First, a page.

Education Branch, (416) 314-4539(Source)

Translation:  If we went ahead, it would remove the victimhood status of the perpetually aggrieved constituency and place it on Conservatives.  That might mean losing our phony baloney Star Chamber jobs and we could not continue our stellar work any longer. We simply could not take that risk.

What a lame excuse:   “Ontario Human Rights Code does not give the Commission the jurisdiction to deal with the content of magazine articles through its complaint process”.  So let me get this straight, as long as I post something in a “magazine” and not on a blog or discussion board, you can’t touch me?

What a load of bullkaka.

10 thoughts on “Commission Issues Statement on Decision in Maclean’s Case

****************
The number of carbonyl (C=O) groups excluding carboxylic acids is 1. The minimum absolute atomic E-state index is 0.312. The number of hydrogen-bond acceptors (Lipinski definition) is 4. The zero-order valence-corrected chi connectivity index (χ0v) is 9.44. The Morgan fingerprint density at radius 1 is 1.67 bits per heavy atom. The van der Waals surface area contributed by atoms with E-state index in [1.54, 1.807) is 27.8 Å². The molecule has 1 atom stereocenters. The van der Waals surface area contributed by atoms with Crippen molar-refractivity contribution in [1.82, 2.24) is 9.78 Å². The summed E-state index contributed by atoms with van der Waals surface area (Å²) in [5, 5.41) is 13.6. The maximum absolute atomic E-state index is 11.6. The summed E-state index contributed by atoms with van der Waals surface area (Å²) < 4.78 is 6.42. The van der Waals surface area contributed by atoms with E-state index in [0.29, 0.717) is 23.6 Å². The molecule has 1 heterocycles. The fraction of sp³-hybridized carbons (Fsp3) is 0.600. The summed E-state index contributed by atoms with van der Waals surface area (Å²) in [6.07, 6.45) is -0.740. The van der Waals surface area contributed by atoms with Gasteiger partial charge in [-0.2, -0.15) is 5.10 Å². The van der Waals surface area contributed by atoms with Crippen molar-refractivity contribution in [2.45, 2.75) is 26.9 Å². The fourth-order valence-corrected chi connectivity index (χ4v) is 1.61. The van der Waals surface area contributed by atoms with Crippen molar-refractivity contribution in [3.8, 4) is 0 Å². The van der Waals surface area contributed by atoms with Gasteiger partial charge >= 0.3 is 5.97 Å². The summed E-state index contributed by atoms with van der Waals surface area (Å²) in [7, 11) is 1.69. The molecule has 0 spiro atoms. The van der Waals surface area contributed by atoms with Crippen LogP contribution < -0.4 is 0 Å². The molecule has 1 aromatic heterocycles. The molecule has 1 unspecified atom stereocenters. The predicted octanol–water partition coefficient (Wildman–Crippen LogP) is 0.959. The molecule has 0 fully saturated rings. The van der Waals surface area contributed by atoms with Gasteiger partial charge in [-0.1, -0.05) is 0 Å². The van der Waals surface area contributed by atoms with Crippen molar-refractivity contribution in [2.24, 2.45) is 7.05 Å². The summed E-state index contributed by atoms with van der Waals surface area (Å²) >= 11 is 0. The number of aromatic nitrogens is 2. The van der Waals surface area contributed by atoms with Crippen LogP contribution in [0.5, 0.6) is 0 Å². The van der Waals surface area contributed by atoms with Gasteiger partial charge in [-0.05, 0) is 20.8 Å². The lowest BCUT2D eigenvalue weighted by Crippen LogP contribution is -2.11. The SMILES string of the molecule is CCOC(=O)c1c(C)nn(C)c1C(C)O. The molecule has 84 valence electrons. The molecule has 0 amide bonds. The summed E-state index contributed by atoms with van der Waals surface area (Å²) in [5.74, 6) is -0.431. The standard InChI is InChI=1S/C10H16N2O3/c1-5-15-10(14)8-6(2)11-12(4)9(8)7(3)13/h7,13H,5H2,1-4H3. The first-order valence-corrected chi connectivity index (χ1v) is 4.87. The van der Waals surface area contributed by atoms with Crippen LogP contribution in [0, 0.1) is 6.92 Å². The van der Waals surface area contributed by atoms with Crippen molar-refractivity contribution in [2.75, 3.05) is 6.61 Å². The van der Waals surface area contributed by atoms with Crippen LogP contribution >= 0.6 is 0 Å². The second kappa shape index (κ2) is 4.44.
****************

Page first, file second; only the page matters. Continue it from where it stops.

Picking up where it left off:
1. Gee, they know “Islamophobia”, “racialization” and irresponsible media when they see it. No need for long and costly hearings; respondents take note.

    Good on you OHRC – that’s why we love you, you never disappoint.

  2. No, I don’t believe he’s off the hook. Three commissions were complained to — Ontario, Canada, and BC. This simply removes Ontario from the mix. I had thought that one of the other two had already rejected the case, but even if that’s so, it still leaves an active case at one.

    Mind you the commissioners aren’t stupid. They see which way the wind is blowing, and they know that Mark Steyn and Macleans magazine have much deeper pockets and a much bigger megaphone than, say, Ezra Levant. And while running into Ezra’s buzz-saw like intellect (I mean that as a compliment) may not be pleasant for a foe, Steyn’s similarly intelligent and possessed of a rather devastating wit.